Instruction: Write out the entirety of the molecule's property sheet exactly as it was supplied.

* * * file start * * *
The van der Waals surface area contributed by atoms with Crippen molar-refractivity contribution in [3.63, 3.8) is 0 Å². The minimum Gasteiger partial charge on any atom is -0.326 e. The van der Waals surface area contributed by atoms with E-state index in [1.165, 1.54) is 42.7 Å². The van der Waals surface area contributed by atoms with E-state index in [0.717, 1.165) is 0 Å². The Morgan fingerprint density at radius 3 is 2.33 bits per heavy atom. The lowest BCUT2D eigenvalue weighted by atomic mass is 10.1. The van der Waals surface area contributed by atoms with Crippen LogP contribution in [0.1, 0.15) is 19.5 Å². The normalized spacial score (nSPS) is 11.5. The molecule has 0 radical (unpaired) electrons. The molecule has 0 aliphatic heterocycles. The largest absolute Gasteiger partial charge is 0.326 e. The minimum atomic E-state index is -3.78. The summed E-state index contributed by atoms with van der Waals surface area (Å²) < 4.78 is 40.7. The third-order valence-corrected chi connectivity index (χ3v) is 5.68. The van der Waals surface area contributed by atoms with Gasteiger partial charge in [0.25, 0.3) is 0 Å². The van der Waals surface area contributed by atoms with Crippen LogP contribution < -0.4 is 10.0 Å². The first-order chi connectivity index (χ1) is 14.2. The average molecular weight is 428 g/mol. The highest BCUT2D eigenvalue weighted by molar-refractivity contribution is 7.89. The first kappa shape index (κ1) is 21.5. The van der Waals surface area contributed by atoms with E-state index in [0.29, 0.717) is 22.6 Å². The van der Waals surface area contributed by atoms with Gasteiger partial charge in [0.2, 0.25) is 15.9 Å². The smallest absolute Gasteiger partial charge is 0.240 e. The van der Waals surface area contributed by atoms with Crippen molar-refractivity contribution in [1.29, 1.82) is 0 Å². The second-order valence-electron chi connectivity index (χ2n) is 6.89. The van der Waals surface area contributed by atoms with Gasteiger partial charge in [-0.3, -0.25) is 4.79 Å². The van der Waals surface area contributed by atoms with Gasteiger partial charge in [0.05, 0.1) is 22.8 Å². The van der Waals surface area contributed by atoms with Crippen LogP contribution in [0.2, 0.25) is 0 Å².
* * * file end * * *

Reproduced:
The van der Waals surface area contributed by atoms with Crippen molar-refractivity contribution in [3.63, 3.8) is 0 Å². The minimum Gasteiger partial charge on any atom is -0.326 e. The van der Waals surface area contributed by atoms with E-state index in [1.165, 1.54) is 42.7 Å². The van der Waals surface area contributed by atoms with E-state index in [0.717, 1.165) is 0 Å². The Morgan fingerprint density at radius 3 is 2.33 bits per heavy atom. The lowest BCUT2D eigenvalue weighted by atomic mass is 10.1. The van der Waals surface area contributed by atoms with Crippen LogP contribution in [0.1, 0.15) is 19.5 Å². The normalized spacial score (nSPS) is 11.5. The molecule has 0 radical (unpaired) electrons. The molecule has 0 aliphatic heterocycles. The largest absolute Gasteiger partial charge is 0.326 e. The minimum atomic E-state index is -3.78. The summed E-state index contributed by atoms with van der Waals surface area (Å²) < 4.78 is 40.7. The third-order valence-corrected chi connectivity index (χ3v) is 5.68. The van der Waals surface area contributed by atoms with Gasteiger partial charge in [0.25, 0.3) is 0 Å². The van der Waals surface area contributed by atoms with Crippen LogP contribution < -0.4 is 10.0 Å². The first-order chi connectivity index (χ1) is 14.2. The average molecular weight is 428 g/mol. The highest BCUT2D eigenvalue weighted by molar-refractivity contribution is 7.89. The first kappa shape index (κ1) is 21.5. The van der Waals surface area contributed by atoms with E-state index in [0.29, 0.717) is 22.6 Å². The van der Waals surface area contributed by atoms with Gasteiger partial charge in [0.2, 0.25) is 15.9 Å². The smallest absolute Gasteiger partial charge is 0.240 e. The van der Waals surface area contributed by atoms with Crippen molar-refractivity contribution in [1.29, 1.82) is 0 Å². The second-order valence-electron chi connectivity index (χ2n) is 6.89. The van der Waals surface area contributed by atoms with Gasteiger partial charge in [-0.3, -0.25) is 4.79 Å². The van der Waals surface area contributed by atoms with Gasteiger partial charge in [0.05, 0.1) is 22.8 Å². The van der Waals surface area contributed by atoms with Crippen LogP contribution in [0.2, 0.25) is 0 Å².